I read it for the first time when I was ten or eleven, I can't remember specifically, and it was miles over my head at that time. Which is why I am so glad I came back to it now, when my mind can better compreh
May 27, 2009 rated it really liked it
Shelves: i-own
Life on earth is only a panorama of vivid observations which seem real to you.

What happens after we die is a question people wonder about. The afterlife is debated about between the numerous religions in the world. This was Matheson's look at what that afterlife is like and how we affect what it will be. His running mantra throughout is that it is all in the mind...what we think, whether dead or alive, makes a difference to our lives and our deaths.

But, this was also a love story...It was a swee
Jun 18, 2014 rated it it was ok
I really wanted to stay on board with this character, Chris, and his adventures in the lands beyond death. The story is exciting, especially in the beginning, and has some gorgeous imagery (I love the "delicate purl of surf" Chris notices on the shore of the lake in Summerland). The story grows more tedious as it progresses and is so didactic that it gets boring and seems to go on for....well...yep, an eternity. Ann's helplessness and goodness is annoying, too, frankly. I was completely disguste ...more
Dec 27, 2011 rated it liked it
For once, the movie was much better than the book!
Jun 27, 2013 rated it it was amazing
Why did I put off reading this book for so long?

That's actually easy to answer. After losing my Dad I thought reading, in detail, about a man dying in a hospital, leaving his devastated family behind, and slowly moving into the afterlife would be difficult for me process.

To be clear, losing my Dad absolutely devastated me. The circumstances surrounding his death prevented me from grieving for the better part of a year. We didn't even get to celebrate his life and have his funeral for 10 months
Megan Lillian
Dec 31, 2010 rated it it was ok
Shelves: read-in-2010
I did not like this book. The most upsetting (and I suppose liberating to some) idea presented is that we, as human beings, are destined to create our own heavens and hells simply by our mental patterns. It struck me, as a trained social worker, that it is distinctly unfair that the mentally ill who suffer throughout an entire life time with depression/self-doubt/schizophrenia/etc. are limited by their very diseases to an eternity of post-mortem agony. Upsetting to say the least... If half the w ...more
Susi Lopera
Jul 05, 2017 rated it did not like it
The version of heaven in the book is very discriminatory and homogenous, and the discrimination really rather broke my heart. The book's heaven, Summerland, is "a place of perfection." At one point Chris sees a man without an arm. This armless is a depicted as an aberration, a problem upsetting the perfection of heaven. His singularity, his individuality and identity as a man who is missing an arm is depicted as a failing. He's lesser than everyone else because he is not enlightened enough to kn ...more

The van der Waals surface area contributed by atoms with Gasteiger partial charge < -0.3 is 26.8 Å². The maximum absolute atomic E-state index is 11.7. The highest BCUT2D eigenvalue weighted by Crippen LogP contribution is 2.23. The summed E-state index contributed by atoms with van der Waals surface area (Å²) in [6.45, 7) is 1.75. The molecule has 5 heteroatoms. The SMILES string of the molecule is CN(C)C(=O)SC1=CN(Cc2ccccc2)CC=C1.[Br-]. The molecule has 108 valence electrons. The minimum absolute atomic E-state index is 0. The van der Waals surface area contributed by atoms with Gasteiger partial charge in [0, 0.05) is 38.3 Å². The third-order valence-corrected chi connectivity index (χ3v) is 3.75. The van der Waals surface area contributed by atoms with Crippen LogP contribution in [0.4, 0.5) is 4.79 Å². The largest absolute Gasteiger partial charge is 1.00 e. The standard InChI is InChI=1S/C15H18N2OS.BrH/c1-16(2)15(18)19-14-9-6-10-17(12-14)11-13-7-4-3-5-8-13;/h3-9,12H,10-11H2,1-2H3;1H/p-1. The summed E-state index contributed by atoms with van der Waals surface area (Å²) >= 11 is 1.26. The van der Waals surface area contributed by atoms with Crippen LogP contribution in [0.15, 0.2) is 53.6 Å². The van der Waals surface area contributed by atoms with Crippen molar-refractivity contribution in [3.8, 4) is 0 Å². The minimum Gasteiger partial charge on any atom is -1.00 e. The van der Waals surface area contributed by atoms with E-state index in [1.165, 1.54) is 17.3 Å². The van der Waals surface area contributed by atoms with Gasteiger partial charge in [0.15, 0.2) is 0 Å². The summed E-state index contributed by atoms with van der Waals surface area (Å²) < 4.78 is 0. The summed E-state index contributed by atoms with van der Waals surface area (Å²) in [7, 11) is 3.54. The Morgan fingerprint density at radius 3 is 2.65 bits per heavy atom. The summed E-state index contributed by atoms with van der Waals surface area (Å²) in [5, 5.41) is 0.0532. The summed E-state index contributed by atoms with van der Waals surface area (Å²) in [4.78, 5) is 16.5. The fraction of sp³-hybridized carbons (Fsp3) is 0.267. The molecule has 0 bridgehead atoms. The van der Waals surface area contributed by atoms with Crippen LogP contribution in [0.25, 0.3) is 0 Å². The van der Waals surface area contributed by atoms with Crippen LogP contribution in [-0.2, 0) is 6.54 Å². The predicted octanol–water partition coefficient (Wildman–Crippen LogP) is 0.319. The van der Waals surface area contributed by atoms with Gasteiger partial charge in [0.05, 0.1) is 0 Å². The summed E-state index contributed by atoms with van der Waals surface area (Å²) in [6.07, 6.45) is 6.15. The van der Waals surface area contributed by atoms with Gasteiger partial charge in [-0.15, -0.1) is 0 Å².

Oct 25, 2016 rated it liked it
"People are not punished for their deeds but by them. If only everyone believed that."
Many of Richard Matheson's short stories and novels take a supernatural premise and make it relatable through the use of the characters and their reactions to it.

This isn't the case with Matheson's What Dreams May Come. The novel is Matheson's attempt to look at what happens to us after death and while it's interesting, I never felt like it necessarily connected with me in the same way that other Matheson novels and short stories have.

Driving home, Chris Nielsen is killed in a car accident. Aft
Heidi Garrett
May 07, 2013 rated it really liked it
After watching the movie and reading reviews that said the book was better than the movie, I was very excited to read this book. However for me, the book wasn't better than the movie. I really wanted it to be, but I found the book cerebral, while the movie was quite emotional. The book is divided into three sections. The first and third sections are a bit too new-agey for my tastes. I enjoyed the middle section the most. But the end was rather preachy. I just don't believe that we are responsibl ...more
Apr 01, 2008 rated it it was amazing
Shelves: 2003, 2015, favorites
This is one of those books that only provides a very loose basis for the movie. If you pick this book up expecting Robin Williams quips, you'll be sorely disappointed. What Dreams May Come is really more about the author delving into his thoughts about the afterlife. I had a hard time reading more than a few pages at once because my mind would start to churn with thoughts about life after death and it would be impossible to concentrate on the book. But it is an excellent book. Just not one
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Born in Allendale, New Jersey to Norwegian immigrant parents, Matheson was raised in Brooklyn and graduated from Brooklyn Technical High School in 1943. He then entered the military and spent World War II as an infantry soldier. In 1949 he earned his bachelor's degree in journalism from the University of Missouri and moved to California in 1951. He married in 1952 and has four children, three of w ...more